Venue: Room 1, Community House, 311 Fore Street, Edmonton, N9 0PZ
Contact: Stacey Gilmour - email: firstname.lastname@example.org
WELCOME & APOLOGIES
The Chair welcomed all attendees to the meeting. Apologies for absence were received from Councillor Chris Bond. Apologies for lateness were also received from Councillor Lee David Sanders.
The Chair, Councillor Smith apologised for the slightly late start to the meeting. This was due to problems with parking at the venue.
DECLARATIONS OF INTEREST
Members of the Council are invited to identify any disclosable pecuniary, other pecuniary or non-pecuniary interests relevant to items on the agenda.
There were no declarations of interest.
To receive a report from Andrea Clemons, Head of Community Safety.
Andrea Clemons Head of Community Safety presented this report and highlighted the following:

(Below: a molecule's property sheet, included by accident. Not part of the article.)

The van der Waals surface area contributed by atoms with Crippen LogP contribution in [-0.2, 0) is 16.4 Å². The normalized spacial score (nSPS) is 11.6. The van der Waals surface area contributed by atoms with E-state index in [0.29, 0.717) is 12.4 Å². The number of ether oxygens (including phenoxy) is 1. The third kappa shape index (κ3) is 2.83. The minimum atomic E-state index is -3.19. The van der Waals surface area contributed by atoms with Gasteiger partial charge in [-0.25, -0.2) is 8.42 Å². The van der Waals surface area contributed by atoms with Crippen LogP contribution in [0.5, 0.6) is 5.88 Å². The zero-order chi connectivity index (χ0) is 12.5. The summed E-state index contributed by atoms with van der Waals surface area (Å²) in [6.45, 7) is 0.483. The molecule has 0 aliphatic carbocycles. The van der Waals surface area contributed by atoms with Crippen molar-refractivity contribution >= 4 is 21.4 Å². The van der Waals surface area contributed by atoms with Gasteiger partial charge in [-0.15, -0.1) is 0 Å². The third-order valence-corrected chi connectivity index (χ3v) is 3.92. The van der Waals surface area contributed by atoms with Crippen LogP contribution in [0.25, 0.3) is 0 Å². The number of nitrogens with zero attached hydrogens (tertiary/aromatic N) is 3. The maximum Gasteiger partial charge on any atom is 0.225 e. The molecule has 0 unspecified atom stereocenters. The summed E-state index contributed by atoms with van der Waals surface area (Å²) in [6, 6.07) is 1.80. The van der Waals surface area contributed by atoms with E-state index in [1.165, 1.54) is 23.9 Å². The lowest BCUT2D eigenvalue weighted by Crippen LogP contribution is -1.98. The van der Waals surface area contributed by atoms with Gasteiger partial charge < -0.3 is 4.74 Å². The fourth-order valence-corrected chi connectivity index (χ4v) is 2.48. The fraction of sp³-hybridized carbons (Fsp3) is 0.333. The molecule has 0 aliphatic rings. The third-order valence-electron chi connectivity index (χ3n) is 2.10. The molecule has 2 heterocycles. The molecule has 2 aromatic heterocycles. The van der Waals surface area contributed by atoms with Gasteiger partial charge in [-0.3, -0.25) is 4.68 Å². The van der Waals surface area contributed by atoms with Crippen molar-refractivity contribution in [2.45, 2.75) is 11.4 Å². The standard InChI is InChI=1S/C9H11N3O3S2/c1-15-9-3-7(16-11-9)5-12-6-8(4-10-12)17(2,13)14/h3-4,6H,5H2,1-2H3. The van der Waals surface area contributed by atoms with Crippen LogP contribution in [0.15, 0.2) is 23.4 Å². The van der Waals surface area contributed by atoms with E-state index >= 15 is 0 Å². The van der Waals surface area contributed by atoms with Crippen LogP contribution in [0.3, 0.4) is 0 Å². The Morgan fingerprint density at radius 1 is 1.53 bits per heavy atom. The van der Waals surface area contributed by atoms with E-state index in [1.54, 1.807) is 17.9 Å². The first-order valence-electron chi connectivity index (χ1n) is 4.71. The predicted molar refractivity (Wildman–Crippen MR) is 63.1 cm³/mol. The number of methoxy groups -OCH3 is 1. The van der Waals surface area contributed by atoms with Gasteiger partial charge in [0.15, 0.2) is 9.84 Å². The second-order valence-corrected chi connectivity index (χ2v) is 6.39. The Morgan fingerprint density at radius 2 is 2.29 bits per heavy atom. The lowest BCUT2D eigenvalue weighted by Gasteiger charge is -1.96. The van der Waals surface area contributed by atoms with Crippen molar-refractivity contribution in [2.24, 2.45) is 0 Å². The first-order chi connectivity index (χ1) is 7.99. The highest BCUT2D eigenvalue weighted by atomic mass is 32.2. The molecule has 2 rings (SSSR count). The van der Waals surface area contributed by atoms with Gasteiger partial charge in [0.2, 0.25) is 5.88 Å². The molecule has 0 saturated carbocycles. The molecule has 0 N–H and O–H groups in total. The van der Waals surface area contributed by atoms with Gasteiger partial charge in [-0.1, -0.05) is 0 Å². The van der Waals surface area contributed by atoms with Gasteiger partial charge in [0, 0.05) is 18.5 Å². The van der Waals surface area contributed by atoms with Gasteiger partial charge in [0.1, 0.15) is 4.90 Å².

i) The report analyses the five priorities identified in the borough of Enfield and discusses the performance compared to other London boroughs, over a two year period dated between 01/12/2015 to 30/11/2017.
ii) The measures reflect the priorities in our own Partnership Plan which are:
· Reducing burglary and keeping people safe at home;
· Tackling violent crime – in all its forms
· Keeping young people safe and reducing their risks from crime;
· Promoting cohesion and tackling hate crime;
· Dealing with anti-social behaviour.
iii) The report demonstrates progress in crime figures against the five bulleted priorities above.
iv) Andrea then went through the priorities in detail and provided figures, data and the proposed measures for each one.
v) In-depth discussions then took place around each priority and further clarification was sought regarding the proposed measures and how it was envisaged that these would work.